(f) shall participate in the implementation and monitoring of a program for the provision of personal protective equipment, clothing, devices or materials and, where there is no policy committee, shall participate in the development of the program;
(g) shall ensure that adequate records are maintained on work accidents, injuries and health hazards relating to the health and safety of employees and regularly monitor data relating to those accidents, injuries and hazards;
(h) shall cooperate with health and safety officers;
(i) shall participate in the implementation of changes that might affect occupational health and safety, including work processes and procedures and, where there is no policy committee, shall participate in the planning of the implementation of those changes;
(j) shall assist the employer in investigating and assessing the exposure of employees to hazardous substances;
(k) shall inspect each month all or part of the work place, so that every part of the work place is inspected at least once each year; and
(l) where there is no policy committee, shall participate in the development of health and safety policies and programs.
(8) A work place committee, in respect of the work place for which it is established, may request from an employer any information that the committee considers necessary to identify existing or potential hazards with respect to materials, processes, equipment or activities.
(9) A work place committee, in respect of the work place for which it is established, shall have full access to all of the government and employer reports, studies and tests relating to the health and safety of the employees, or to the parts of those reports, studies and tests that relate to the health and safety of employees, but shall not have access to the medical records of any person except with the person’s consent.
(10) A work place committee shall meet during regular working hours at least nine times a year at regular intervals and, if other meetings are required as a result of an emergency or other special circumstances, the committee shall meet as required during regular working hours or outside those hours.
(S.C. 2000, c. 20, s. 10)


Provisions Common to Policy Committees and Work Place Committees (S.C. 2000, c. 20, s. 10)


135.1. Appointment of members.
(1) Subject to this section, a policy committee or a work place committee shall consist of at least two persons and at least half of the members shall be employees who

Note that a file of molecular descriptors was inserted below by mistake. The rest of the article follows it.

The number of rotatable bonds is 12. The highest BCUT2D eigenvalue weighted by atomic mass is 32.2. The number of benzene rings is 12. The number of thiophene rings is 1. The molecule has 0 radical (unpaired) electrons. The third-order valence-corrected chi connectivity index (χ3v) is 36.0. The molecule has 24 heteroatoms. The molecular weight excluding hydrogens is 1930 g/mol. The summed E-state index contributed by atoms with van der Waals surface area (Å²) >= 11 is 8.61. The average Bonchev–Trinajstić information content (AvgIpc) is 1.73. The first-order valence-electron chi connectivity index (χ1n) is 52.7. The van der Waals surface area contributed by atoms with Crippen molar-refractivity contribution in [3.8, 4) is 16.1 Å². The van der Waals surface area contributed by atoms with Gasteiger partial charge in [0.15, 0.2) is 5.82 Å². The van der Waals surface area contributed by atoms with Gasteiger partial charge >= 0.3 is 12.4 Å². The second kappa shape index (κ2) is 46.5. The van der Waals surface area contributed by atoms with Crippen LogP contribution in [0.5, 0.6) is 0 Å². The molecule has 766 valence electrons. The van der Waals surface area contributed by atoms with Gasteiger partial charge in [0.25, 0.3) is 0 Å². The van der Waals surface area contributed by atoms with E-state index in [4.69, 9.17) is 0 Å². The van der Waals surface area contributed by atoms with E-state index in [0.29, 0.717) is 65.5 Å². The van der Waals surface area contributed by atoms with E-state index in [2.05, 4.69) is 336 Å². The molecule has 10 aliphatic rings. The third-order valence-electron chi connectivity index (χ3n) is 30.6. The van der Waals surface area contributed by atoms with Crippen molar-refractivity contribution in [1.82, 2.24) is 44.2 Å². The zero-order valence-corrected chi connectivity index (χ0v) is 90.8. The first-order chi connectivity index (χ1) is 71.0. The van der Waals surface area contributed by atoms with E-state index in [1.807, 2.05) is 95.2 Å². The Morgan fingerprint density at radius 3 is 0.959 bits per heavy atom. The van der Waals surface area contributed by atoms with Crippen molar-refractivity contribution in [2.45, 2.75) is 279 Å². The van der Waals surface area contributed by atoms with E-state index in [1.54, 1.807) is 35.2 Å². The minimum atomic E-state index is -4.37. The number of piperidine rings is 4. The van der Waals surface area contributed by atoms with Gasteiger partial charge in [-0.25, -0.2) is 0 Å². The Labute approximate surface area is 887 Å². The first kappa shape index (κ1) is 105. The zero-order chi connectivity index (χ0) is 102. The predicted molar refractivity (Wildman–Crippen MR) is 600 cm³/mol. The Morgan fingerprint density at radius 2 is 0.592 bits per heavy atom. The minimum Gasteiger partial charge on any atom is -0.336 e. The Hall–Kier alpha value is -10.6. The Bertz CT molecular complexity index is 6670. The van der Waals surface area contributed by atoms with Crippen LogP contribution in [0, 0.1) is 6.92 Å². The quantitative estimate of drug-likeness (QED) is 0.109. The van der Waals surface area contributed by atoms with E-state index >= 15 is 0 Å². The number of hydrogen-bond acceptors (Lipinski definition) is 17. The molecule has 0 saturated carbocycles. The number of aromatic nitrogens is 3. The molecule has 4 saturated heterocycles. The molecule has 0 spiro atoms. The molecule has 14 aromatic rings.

(a) do not exercise managerial functions; and
(b) subject to any regulations made under subsection 135.2(1), have been selected by
(i) the employees, if the employees are not represented by a trade union, or
(ii) the trade union representing employees, in consultation with any employees who are not so represented.
(2) Despite subsection (1) and if provided in a collective agreement or other agreement, the members of a policy committee may include persons who are not employees.
(3) If there is no policy committee, a work place committee may, when dealing with an issue that would have come within the responsibilities of a policy committee, select two additional members. Unless otherwise provided in a collective agreement or other agreement, one of the additional members shall be an employee who meets the criteria set out in paragraphs (1)(a) and (b).
(4) If a trade union fails to select a person under subparagraph (1)(b)(ii), a health and safety officer may notify in writing the local branch of the trade union, and shall send a copy of any such notification to the trade union’s national or international headquarters and to the employer, indicating that the committee is not established until a person is selected in accordance with subparagraph (1)(b)(ii).
(5) If no person is selected under paragraph (1)(b), the employer shall perform the functions of the committee until a person is selected and the committee is established.
(6) The employer and employees may select alternate members to serve as replacements for members selected by them who are unable to perform their functions. Alternate members for employee members shall meet the criteria set out in paragraphs (1)(a) and (b).
(7) A committee shall have two chairpersons selected from among the committee members. One of the chairpersons shall be selected by the employee members and the other shall be selected by the employer members.
(8) The chairpersons of a committee shall jointly designate members of the committee to perform the functions of the committee under this Part as follows: